Tuesday, May 16, 2017

[nbdfbdlo] Not simulation

I don't think we live in a simulation, because accurate simulation of our universe is extremely difficult.  The story goes, the full quantum treatment with the Schroedinger equation of a single isolated hydrogen atom (1 electron) is relatively easy, but trying to model a helium atom, with 2 electrons, is already so difficult that numerical simulations on our most powerful computers struggle with it.  (This story might be out of date).  The universe, as even one person experiences it, is much more complicated than a single helium atom, and a full quantum treatment is necessary, because a person experiences many quantum effects, e.g., chemical reactions, not falling through the floor.

I suspect that those who speculate that we live in a simulation have never tried computational chemistry or other scientific computer simulations of the real world.  Perhaps they see video games or movies, but likely do not know of the huge amounts of simplifying assumptions made in those products when something only needs to look good enough for entertainment, not be scientifically accurate.

In order to argue we are not in a simulation, we must postulate limits on the computational capabilities of those who might be simulating us.  I suspect simulating our universe is at least NP-complete, probably at least PSPACE-complete.  Research into complexity theory, in our universe, can settle these questions.  We postulate that even in the simulators' universe, it is impossible to build computers to solve those problems in a reasonable amount of time.  Equivalently, but sounding more radical, any universe in which you can build such computers will not be able to sustain life.  (Then again, life, uh, finds a way, even in seemingly difficult environments.)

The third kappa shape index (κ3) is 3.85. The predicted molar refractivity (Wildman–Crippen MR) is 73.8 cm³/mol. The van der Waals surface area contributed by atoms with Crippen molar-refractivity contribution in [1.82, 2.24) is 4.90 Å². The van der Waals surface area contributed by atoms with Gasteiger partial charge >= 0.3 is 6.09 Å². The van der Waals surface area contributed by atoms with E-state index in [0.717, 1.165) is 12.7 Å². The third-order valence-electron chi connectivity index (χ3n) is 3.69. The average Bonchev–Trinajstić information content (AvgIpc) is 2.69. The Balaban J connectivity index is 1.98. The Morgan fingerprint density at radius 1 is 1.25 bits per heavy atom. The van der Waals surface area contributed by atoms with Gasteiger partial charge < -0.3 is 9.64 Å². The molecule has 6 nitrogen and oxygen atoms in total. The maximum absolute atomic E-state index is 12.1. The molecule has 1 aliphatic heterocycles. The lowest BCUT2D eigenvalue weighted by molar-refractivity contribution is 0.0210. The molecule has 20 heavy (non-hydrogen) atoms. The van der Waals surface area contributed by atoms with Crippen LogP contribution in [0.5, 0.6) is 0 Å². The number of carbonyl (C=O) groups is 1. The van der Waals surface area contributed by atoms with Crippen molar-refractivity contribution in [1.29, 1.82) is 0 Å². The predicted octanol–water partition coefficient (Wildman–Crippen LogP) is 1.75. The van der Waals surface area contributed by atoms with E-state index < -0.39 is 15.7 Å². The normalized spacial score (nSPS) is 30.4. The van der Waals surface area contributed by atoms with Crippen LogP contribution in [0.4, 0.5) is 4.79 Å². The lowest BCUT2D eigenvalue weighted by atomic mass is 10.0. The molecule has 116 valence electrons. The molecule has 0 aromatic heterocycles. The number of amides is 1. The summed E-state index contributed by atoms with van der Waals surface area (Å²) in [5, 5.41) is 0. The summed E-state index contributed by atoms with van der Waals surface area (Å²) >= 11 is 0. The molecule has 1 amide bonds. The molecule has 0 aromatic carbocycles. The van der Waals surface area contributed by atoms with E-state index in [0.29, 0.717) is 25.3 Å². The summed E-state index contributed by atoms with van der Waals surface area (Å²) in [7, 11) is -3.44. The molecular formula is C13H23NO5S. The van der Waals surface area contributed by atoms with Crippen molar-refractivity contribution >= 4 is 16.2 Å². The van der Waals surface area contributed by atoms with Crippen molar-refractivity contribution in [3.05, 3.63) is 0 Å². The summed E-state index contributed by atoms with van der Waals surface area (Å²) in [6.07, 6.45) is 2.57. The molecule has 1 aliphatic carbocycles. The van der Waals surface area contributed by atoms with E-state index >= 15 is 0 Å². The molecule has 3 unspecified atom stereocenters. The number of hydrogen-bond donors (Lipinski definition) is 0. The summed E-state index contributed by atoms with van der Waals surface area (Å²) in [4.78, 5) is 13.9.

Simulating our universe is so difficult that it might be easier just to build it for real (in which case, we are again not a simulation).  This echoes one of the biggest potential uses for quantum computers being to do quantum simulations, or, not simulating a microchip in software, but emulating it with an FPGA.

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